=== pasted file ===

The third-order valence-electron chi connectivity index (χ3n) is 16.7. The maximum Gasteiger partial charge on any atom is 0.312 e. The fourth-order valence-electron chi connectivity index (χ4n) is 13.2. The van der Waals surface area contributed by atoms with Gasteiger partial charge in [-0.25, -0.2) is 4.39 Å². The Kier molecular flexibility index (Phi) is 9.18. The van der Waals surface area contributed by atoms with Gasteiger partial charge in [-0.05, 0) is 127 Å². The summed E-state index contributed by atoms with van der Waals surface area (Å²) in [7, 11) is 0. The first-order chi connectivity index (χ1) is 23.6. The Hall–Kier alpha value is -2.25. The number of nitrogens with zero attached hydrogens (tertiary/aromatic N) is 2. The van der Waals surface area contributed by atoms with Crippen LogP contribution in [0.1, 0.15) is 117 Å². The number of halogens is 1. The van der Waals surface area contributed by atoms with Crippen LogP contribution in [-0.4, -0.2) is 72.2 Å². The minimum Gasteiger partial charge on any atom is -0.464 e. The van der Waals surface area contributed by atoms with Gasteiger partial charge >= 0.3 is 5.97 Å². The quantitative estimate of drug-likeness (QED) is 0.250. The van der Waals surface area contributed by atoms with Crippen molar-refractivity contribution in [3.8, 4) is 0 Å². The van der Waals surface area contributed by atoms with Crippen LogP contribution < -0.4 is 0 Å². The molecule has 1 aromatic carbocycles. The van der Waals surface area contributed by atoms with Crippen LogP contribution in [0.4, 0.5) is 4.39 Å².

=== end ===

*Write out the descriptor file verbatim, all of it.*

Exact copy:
The third-order valence-electron chi connectivity index (χ3n) is 16.7. The maximum Gasteiger partial charge on any atom is 0.312 e. The fourth-order valence-electron chi connectivity index (χ4n) is 13.2. The van der Waals surface area contributed by atoms with Gasteiger partial charge in [-0.25, -0.2) is 4.39 Å². The Kier molecular flexibility index (Phi) is 9.18. The van der Waals surface area contributed by atoms with Gasteiger partial charge in [-0.05, 0) is 127 Å². The summed E-state index contributed by atoms with van der Waals surface area (Å²) in [7, 11) is 0. The first-order chi connectivity index (χ1) is 23.6. The Hall–Kier alpha value is -2.25. The number of nitrogens with zero attached hydrogens (tertiary/aromatic N) is 2. The van der Waals surface area contributed by atoms with Crippen LogP contribution in [0.1, 0.15) is 117 Å². The number of halogens is 1. The van der Waals surface area contributed by atoms with Crippen LogP contribution in [-0.4, -0.2) is 72.2 Å². The minimum Gasteiger partial charge on any atom is -0.464 e. The van der Waals surface area contributed by atoms with Gasteiger partial charge >= 0.3 is 5.97 Å². The quantitative estimate of drug-likeness (QED) is 0.250. The van der Waals surface area contributed by atoms with Crippen molar-refractivity contribution in [3.8, 4) is 0 Å². The van der Waals surface area contributed by atoms with Crippen LogP contribution < -0.4 is 0 Å². The molecule has 1 aromatic carbocycles. The van der Waals surface area contributed by atoms with Crippen LogP contribution in [0.4, 0.5) is 4.39 Å².